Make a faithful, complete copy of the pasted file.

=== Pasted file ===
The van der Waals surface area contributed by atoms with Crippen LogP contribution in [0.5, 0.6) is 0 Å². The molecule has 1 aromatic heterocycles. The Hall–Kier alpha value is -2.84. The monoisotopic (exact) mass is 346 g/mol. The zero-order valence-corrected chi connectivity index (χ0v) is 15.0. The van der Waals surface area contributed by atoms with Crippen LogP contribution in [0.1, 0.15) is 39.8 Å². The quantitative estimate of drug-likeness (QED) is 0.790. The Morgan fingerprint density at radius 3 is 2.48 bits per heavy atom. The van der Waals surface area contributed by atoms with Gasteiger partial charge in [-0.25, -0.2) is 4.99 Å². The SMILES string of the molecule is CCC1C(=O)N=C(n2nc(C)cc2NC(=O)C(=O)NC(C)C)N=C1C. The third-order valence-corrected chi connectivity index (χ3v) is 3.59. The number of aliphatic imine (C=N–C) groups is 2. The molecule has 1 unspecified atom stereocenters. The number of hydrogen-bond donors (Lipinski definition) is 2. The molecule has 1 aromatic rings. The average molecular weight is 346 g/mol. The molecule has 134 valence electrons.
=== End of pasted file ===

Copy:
The van der Waals surface area contributed by atoms with Crippen LogP contribution in [0.5, 0.6) is 0 Å². The molecule has 1 aromatic heterocycles. The Hall–Kier alpha value is -2.84. The monoisotopic (exact) mass is 346 g/mol. The zero-order valence-corrected chi connectivity index (χ0v) is 15.0. The van der Waals surface area contributed by atoms with Crippen LogP contribution in [0.1, 0.15) is 39.8 Å². The quantitative estimate of drug-likeness (QED) is 0.790. The Morgan fingerprint density at radius 3 is 2.48 bits per heavy atom. The van der Waals surface area contributed by atoms with Gasteiger partial charge in [-0.25, -0.2) is 4.99 Å². The SMILES string of the molecule is CCC1C(=O)N=C(n2nc(C)cc2NC(=O)C(=O)NC(C)C)N=C1C. The third-order valence-corrected chi connectivity index (χ3v) is 3.59. The number of aliphatic imine (C=N–C) groups is 2. The molecule has 1 unspecified atom stereocenters. The number of hydrogen-bond donors (Lipinski definition) is 2. The molecule has 1 aromatic rings. The average molecular weight is 346 g/mol. The molecule has 134 valence electrons.